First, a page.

“When parties to a contract insert in it an arbitration clause, they elect a tribunal which has its obvious advantages and its equally obvious disadvantages. Its advantages consist in the rapidity of its procedure and its familiarity with the business to which the contract relates: and one of its chief disadvantages consists in its inability to decide the questions of law which are bound to arise before it with same precision with which they can be decided by the court of law”
Thus, in CZANIKOV V ROTH SCHMIDT & CO 1922 2KB 478 ATKIN LJ described that statutory power of the court to intervene as “a provision of paramount importance in the interest of the public”
It was in the late 19th and early 20th century that arbitration in more formal ways began with the passage of the 2 HAGUE conventions – The convention for the settlement of disputes 1899 and 1907, the latter of which set up the PCA – the Permanent Court of Arbitration and later the establishment of the ICC ( the International Chamber of Commerce) in 1919 and with the instrumentality of ICC the setting up of the the ICC Court of International Arbitration in 1923 and the passage of the 2 GENEVA Conventions i.e. the 1923 Geneva Protocol On Arbitration Clauses and the 1927 Geneva Convention On The Execution Of Foreign Awards.
With the passage of the New York Convention 1958 and the UNCITRAL Model Law 1985 amended in 2006 and many more modern Arbitration Laws including the English Arbitration Act 1996 coming up, Arbitration practice has reached its zenith with countries all of the world just needing to plug in and move on. International Arbitration has now grown to the point where it remains to be the most important and widely used dispute resolution mechanism of choice for cross border disputes.
When I started as a lawyer some 32 years ago, it was Not So; and it was a well-known principle that you cannot oust the jurisdiction of the courts by some private stipulations in an agreement. This was well embedded in us under the doctrine of illegality as facts that could vitiate another wise valid contract. Any contract of that nature was simply regarded as illegal as objects injurious to the proper working of the justice system (others of the same category included contracts stifling of prosecution and other contracts affecting the course of justice); and the principle stood the test of time.
In DOLEMAN & SONS V OSETT CORPORATION 1912 3 KB 257 @ 274 the facts were that a contract had an arbitration clause to the effect that any dispute arising thereunder should be referred to arbitration; an action however commenced in disregard to the arbitration Agreement. Also, an award ensued from the arbitration and was made subsequent to the commencement of the court action. It was held by the court “The award was no bar to the action”
Farwell LJ saying,
“The Kings Court do not compete with arbitrators or permit their own proceedings to be interfered with by them”
In LEE V SHOWMEN’S GUILD OF GREAT BRITAIN (1952) 2QB 329 @342 PER Lord Denning
If Parties should seek by private agreement to take the law out of the hands of the Court and into the hands of a private Tribunal without any recourse at all to the Courts in case of error of law then the agreement is to that extent contrary to public policy and void.
Note an agreement per se does not at Common Law oust the jurisdiction of the Courts unless it is agreed that a party shall be debarred for his right to ask for a special case to be slated for the opinion of the Court in which case it is invalid (See the case of CZANIKOV v. ROTH SCHMIDT & Co  2KB 478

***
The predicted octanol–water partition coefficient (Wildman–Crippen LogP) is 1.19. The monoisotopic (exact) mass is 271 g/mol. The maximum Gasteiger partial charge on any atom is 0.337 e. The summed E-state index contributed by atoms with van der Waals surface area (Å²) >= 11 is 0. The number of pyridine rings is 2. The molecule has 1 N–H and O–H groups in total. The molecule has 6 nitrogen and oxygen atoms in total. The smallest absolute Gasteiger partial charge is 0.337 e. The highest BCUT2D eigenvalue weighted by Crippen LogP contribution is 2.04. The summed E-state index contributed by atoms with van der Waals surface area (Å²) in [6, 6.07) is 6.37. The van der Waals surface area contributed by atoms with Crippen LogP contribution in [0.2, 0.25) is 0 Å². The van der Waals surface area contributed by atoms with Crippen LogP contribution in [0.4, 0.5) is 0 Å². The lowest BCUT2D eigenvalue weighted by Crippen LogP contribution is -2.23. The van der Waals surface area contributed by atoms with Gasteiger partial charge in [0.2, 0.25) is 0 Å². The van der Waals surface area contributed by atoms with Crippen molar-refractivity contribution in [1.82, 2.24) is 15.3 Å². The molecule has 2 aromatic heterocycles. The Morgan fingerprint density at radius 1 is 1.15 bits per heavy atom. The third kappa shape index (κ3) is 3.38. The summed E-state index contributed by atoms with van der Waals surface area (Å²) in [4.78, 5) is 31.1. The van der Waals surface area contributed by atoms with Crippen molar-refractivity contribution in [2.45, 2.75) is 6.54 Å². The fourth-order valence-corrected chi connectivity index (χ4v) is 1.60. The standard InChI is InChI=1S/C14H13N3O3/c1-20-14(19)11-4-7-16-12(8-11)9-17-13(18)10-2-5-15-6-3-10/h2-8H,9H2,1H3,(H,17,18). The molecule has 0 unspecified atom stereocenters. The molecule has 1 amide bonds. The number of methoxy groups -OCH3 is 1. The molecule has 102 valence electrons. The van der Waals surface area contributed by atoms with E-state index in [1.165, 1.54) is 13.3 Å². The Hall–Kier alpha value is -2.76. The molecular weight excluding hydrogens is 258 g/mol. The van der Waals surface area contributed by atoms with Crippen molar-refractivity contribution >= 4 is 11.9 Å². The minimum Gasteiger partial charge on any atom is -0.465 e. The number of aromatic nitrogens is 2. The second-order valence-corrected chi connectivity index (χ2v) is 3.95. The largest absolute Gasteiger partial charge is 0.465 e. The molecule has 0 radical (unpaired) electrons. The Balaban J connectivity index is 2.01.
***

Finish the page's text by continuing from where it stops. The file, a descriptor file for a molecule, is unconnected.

The issue of Arbitration competing with litigation was so serious that it was not a surprise that in some jurisdictions you would hear that legal practitioners who dabbled in alternative dispute resolution distinct from litigation should be charged with professional misconduct because it was taking business away from the courts and food from the mouths of lawyers. This was the case in former Australia where in 1993 a former chief justice remarked quoting Robert French’s “Arbitration – The Courts Perspective” 1993 Australian Dispute Resolution Journal @729.
‘In times not so far in the past (the ADR Practitioner) was seen in some circles as a dubious, below stairs figure requiring close curial supervision a quasi-judicial equivalent of Uriah Heep. They operated what was regarded by legal elite as a second-rate system of backyard justice ‘’
With similar voice Lord Campbell in delivering the Judgment in the case of SCOTT V AVERY HL (1843-1860) ALL ER REPRINT @ PAGE 7 stated:–
‘I know that there has been a very great inclination in the courts for a good many years to throw obstacles in the way of arbitration. I wish to speak with great respect to my predecessors the judges; but I must just let your lordships into the secret of that tendency. There is no disguising the fact that as formerly the emoluments of the judges depended mainly or almost entirely upon fees and they had no fixed salary, there was great competition to get as much as possible of litigation into Westminster Hall, and a great scramble in Westminster Hall for the division of the spoil, and hence the disputes between the different courts about the effect of latitat, a capias and a quo minus – the latitat bringing business into the court of QUENS’S BENCH , the capias into the COMMON PLEAS and the quo minus into the EXCHEQUER. They had great jealousy of arbitrations whereby Westminster Hall was robbed of those cases which came neither into Queens Bench, nor the Common Pleas nor the Exchequer. Therefore, they said that the courts ought not be ousted of their jurisdiction and that it was contrary to policy of the Law”